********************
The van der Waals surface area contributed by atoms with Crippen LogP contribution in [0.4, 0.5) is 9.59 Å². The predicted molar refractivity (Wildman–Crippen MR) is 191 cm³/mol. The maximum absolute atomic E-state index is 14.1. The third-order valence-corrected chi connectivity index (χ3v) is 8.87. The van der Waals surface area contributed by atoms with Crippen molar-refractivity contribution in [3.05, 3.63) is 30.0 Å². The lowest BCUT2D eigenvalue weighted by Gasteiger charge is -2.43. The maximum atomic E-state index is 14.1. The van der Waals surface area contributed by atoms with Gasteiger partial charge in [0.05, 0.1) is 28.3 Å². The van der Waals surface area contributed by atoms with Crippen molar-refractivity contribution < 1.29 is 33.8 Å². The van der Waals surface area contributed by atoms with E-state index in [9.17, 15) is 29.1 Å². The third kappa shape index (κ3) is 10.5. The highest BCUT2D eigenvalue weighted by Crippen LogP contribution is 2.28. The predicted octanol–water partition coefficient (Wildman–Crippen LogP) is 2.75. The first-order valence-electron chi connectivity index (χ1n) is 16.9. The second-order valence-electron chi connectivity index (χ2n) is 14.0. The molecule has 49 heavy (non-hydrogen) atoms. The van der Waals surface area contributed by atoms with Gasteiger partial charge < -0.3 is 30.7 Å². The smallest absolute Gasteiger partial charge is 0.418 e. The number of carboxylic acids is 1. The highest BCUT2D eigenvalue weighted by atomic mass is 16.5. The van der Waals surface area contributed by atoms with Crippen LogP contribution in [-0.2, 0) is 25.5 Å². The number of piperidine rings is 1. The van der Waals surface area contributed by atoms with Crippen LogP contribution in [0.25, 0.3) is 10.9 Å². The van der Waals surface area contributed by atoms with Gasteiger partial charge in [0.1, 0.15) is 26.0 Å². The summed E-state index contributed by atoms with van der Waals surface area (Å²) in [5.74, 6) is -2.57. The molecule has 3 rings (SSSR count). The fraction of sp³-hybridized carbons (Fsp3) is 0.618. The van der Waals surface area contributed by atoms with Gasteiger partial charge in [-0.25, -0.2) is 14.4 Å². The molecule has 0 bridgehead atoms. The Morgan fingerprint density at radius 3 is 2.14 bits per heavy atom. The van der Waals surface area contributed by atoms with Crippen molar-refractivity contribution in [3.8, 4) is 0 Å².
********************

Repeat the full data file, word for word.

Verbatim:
The van der Waals surface area contributed by atoms with Crippen LogP contribution in [0.4, 0.5) is 9.59 Å². The predicted molar refractivity (Wildman–Crippen MR) is 191 cm³/mol. The maximum absolute atomic E-state index is 14.1. The third-order valence-corrected chi connectivity index (χ3v) is 8.87. The van der Waals surface area contributed by atoms with Crippen molar-refractivity contribution in [3.05, 3.63) is 30.0 Å². The lowest BCUT2D eigenvalue weighted by Gasteiger charge is -2.43. The maximum atomic E-state index is 14.1. The van der Waals surface area contributed by atoms with Gasteiger partial charge in [0.05, 0.1) is 28.3 Å². The van der Waals surface area contributed by atoms with Crippen molar-refractivity contribution < 1.29 is 33.8 Å². The van der Waals surface area contributed by atoms with E-state index in [9.17, 15) is 29.1 Å². The third kappa shape index (κ3) is 10.5. The highest BCUT2D eigenvalue weighted by Crippen LogP contribution is 2.28. The predicted octanol–water partition coefficient (Wildman–Crippen LogP) is 2.75. The first-order valence-electron chi connectivity index (χ1n) is 16.9. The second-order valence-electron chi connectivity index (χ2n) is 14.0. The molecule has 49 heavy (non-hydrogen) atoms. The van der Waals surface area contributed by atoms with Gasteiger partial charge < -0.3 is 30.7 Å². The smallest absolute Gasteiger partial charge is 0.418 e. The number of carboxylic acids is 1. The highest BCUT2D eigenvalue weighted by atomic mass is 16.5. The van der Waals surface area contributed by atoms with Crippen LogP contribution in [-0.2, 0) is 25.5 Å². The number of piperidine rings is 1. The van der Waals surface area contributed by atoms with Crippen LogP contribution in [0.25, 0.3) is 10.9 Å². The van der Waals surface area contributed by atoms with Gasteiger partial charge in [0.1, 0.15) is 26.0 Å². The summed E-state index contributed by atoms with van der Waals surface area (Å²) in [5.74, 6) is -2.57. The molecule has 3 rings (SSSR count). The fraction of sp³-hybridized carbons (Fsp3) is 0.618. The van der Waals surface area contributed by atoms with Gasteiger partial charge in [-0.25, -0.2) is 14.4 Å². The molecule has 0 bridgehead atoms. The Morgan fingerprint density at radius 3 is 2.14 bits per heavy atom. The van der Waals surface area contributed by atoms with Crippen molar-refractivity contribution in [3.8, 4) is 0 Å².